A complex cast rounds out the story: among them, the victim, math teacher Adam Merkel; Sal’s forbidding uncles, Gideon and Ezra; Nora’s ex-husband; and a volunteer fireman named Jake. “He represents all the people in all the small towns in the world who love it there and wouldn’t leave for anything.”

The secrets these characters carry make this story spellbinding. As Young says, “Some secrets are worse than others. In THE DISTANT DEAD, I was interested in looking at two ways in particular that people deal with histories they regret. Some try to atone by how they live going forward. Others reshape their memories to convince themselves their mistakes weren’t their fault at all. Where I ended up in this story surprised me: as a sheer survival tactic, the latter approach works better, and it can even be admirable, in its own strange way.”

The opioid crisis also plays a pivotal role. Seeing it through Sal’s eyes presented a major challenge for Young. “I needed to understand the underlying causes and the mechanics of the illegal prescription drug trade, then filter out the things an 11-year-old boy living a sheltered and isolated life couldn’t be expected to know. I hope the true scope of the problem is visible beneath the surface, like an iceberg.”

Young and her husband, Chris Kearney, during a February hike in Patagonia.

Young brings a literary voice to the thriller genre. Although she didn’t set out to write a thriller, “I do believe in pushing a narrative to its most difficult, logical place. Characters kill each other. Characters die. Once I realized I’d entered the thriller/mystery genre, I decided I liked it there.”

Young credits the Bennington MFA program, “especially the brilliant Alice Mattison,” with helping her find her voice and complete her first novel. Additionally, the Sewanee Writers Conference helped her put the final touches on THE DISTANT DEAD.

While Young’s first novel took seven years to write, THE DISTANT DEAD was under contract and due in a year. The former attorney and stay-at-home mom had to keep a schedule. She writes five days a week for about five hours a day. A critique group and beta readers give her feedback.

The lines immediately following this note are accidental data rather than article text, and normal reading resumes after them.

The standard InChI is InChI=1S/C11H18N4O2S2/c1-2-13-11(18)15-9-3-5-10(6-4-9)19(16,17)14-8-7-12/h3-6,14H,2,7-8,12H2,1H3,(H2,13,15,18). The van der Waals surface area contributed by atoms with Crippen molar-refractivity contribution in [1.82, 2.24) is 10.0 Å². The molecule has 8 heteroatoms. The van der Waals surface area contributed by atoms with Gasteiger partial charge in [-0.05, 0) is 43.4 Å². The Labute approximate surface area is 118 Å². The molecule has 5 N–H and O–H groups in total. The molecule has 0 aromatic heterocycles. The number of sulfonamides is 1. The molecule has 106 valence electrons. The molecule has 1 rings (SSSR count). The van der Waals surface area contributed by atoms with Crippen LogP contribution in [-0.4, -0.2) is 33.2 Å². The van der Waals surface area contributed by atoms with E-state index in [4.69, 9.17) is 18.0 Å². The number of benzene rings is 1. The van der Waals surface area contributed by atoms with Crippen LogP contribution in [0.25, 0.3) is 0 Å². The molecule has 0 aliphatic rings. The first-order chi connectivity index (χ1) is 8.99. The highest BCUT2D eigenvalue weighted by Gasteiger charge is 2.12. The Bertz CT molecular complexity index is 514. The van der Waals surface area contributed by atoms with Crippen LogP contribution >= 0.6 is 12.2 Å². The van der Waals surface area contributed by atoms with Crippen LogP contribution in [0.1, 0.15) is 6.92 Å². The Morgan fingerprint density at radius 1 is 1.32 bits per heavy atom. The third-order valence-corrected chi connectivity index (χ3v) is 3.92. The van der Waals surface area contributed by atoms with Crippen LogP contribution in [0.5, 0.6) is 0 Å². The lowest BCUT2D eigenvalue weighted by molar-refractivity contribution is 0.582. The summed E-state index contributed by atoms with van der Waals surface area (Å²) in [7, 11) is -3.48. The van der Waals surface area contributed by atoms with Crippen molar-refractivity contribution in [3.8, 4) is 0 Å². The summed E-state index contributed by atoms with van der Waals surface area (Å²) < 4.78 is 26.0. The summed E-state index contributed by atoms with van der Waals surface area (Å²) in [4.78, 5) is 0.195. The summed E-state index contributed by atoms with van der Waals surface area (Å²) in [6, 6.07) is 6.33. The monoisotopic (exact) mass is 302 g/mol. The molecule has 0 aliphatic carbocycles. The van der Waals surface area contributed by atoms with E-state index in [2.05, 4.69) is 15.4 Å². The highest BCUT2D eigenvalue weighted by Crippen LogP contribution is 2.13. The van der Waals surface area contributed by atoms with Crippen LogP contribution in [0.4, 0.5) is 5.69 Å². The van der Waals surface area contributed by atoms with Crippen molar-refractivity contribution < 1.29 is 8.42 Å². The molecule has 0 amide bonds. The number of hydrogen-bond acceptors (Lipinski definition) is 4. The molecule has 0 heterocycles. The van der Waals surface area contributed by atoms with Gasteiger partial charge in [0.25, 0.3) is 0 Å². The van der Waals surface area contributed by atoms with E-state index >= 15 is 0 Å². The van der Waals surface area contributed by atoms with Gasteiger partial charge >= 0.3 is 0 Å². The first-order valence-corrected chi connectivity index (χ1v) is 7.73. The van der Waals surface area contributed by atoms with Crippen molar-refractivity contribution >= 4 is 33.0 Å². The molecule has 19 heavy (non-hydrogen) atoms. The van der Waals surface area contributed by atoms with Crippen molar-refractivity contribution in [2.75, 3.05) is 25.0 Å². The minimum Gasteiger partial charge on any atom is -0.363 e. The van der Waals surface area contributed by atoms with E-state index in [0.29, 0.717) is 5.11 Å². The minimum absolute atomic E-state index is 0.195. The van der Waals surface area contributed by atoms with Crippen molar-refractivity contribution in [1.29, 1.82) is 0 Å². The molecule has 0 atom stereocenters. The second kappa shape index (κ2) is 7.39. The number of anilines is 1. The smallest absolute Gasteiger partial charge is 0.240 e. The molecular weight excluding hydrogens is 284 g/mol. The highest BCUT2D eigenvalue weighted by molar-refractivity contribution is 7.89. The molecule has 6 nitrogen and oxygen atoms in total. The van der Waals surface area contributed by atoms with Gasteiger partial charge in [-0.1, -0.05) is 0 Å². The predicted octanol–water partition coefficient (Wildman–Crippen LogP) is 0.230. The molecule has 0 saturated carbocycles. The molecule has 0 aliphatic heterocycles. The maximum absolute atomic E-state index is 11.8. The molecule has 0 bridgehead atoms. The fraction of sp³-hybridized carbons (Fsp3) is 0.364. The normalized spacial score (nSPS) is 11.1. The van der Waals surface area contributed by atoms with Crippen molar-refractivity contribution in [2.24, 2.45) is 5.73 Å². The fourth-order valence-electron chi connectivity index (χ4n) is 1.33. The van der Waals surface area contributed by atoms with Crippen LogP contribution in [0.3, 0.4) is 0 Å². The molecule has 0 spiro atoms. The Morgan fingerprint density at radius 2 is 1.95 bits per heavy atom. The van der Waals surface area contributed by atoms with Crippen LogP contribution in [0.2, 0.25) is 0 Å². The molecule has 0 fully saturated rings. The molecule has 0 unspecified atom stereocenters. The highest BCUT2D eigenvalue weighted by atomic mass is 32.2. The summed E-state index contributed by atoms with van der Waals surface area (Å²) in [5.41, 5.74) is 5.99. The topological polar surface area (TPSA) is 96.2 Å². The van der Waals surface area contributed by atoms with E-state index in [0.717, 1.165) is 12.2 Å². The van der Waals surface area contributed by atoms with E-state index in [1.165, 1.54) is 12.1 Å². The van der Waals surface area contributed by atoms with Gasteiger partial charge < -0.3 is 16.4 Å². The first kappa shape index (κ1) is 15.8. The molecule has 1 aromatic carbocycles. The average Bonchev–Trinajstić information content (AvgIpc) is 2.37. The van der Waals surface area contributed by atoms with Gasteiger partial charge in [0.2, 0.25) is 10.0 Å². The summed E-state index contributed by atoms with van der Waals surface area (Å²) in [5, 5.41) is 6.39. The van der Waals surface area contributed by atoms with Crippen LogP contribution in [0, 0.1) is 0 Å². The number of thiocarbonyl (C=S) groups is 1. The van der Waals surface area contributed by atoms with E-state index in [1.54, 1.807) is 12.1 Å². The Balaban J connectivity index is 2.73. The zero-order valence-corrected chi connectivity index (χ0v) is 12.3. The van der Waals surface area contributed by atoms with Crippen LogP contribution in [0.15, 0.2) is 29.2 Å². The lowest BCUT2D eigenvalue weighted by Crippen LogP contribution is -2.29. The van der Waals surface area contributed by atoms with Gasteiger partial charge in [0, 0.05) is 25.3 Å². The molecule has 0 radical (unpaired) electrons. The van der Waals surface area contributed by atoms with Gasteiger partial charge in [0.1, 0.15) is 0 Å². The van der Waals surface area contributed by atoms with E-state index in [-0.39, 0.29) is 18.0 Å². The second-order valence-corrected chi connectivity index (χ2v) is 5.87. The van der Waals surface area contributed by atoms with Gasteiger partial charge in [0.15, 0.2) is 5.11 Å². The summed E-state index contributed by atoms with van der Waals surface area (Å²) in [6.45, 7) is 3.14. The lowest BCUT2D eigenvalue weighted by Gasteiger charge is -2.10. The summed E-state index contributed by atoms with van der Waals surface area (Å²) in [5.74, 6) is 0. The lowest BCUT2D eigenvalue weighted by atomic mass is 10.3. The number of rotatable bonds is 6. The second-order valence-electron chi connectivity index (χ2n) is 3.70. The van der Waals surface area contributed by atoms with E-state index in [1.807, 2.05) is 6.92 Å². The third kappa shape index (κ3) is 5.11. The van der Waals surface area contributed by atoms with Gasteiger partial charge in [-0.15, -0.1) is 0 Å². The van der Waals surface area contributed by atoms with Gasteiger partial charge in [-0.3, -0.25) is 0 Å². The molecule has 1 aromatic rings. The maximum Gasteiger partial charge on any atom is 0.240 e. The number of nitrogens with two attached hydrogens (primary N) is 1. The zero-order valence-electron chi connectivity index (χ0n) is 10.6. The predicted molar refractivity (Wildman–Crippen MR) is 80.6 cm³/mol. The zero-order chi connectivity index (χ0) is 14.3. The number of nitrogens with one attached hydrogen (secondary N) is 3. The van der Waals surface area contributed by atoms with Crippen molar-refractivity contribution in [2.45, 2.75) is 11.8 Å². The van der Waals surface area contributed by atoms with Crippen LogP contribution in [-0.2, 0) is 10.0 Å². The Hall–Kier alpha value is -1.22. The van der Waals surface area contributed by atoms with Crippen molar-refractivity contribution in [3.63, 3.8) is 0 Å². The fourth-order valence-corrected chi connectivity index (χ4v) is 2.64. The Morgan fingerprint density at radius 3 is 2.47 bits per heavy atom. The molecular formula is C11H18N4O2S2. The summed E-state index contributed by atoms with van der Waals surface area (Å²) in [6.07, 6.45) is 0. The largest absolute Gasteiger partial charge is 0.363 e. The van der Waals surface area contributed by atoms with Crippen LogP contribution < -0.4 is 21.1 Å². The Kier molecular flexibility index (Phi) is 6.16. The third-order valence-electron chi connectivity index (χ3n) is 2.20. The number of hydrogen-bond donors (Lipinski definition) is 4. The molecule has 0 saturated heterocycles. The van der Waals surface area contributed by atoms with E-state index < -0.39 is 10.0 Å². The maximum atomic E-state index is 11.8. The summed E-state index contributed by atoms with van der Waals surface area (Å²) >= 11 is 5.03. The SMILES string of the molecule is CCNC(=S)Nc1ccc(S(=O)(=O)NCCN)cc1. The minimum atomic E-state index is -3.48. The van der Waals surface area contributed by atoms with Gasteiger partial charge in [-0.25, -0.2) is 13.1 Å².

For this story, “I did have the ending in mind before I began, but the character motivations evolved quite a bit. I hope the result is an ending that is morally complicated and compelling, because for me, that’s where the heat is in any story. As for weaving the narrative without telegraphing where I was headed, that’s the hardest part of writing a mystery or thriller. The ending has to feel inevitable, but only in retrospect. The reader can’t feel deceived, only artfully misled. I’d say 80 percent of my revision work is centered on making sure that delicate balance is working, and even then I’m never quite sure I’ve gotten it right.”

Young holds a reading at Book Passage in Corte Madera, Calif., in July 2016.

Young says she “makes a point of ending my stories with beats of redemption, and hope amidst tragedy. My survivors get to survive.”

What’s next? “A group of Mexican teenage boys arrive in a small Iowa town during World War II to work at a local poultry processing plant while the local men serve in the military. When several disappear under mysterious circumstances, the community must confront its prejudices and the possibility that one of its own may be a predator.” In Young’s deft hands, it sounds like another winner.

Young hopes that everyone will be safe and well, and that in 2021 “we will be able to raise our glasses together once more in celebration of writing and community.”

We couldn’t agree more.


Millie Naylor Hast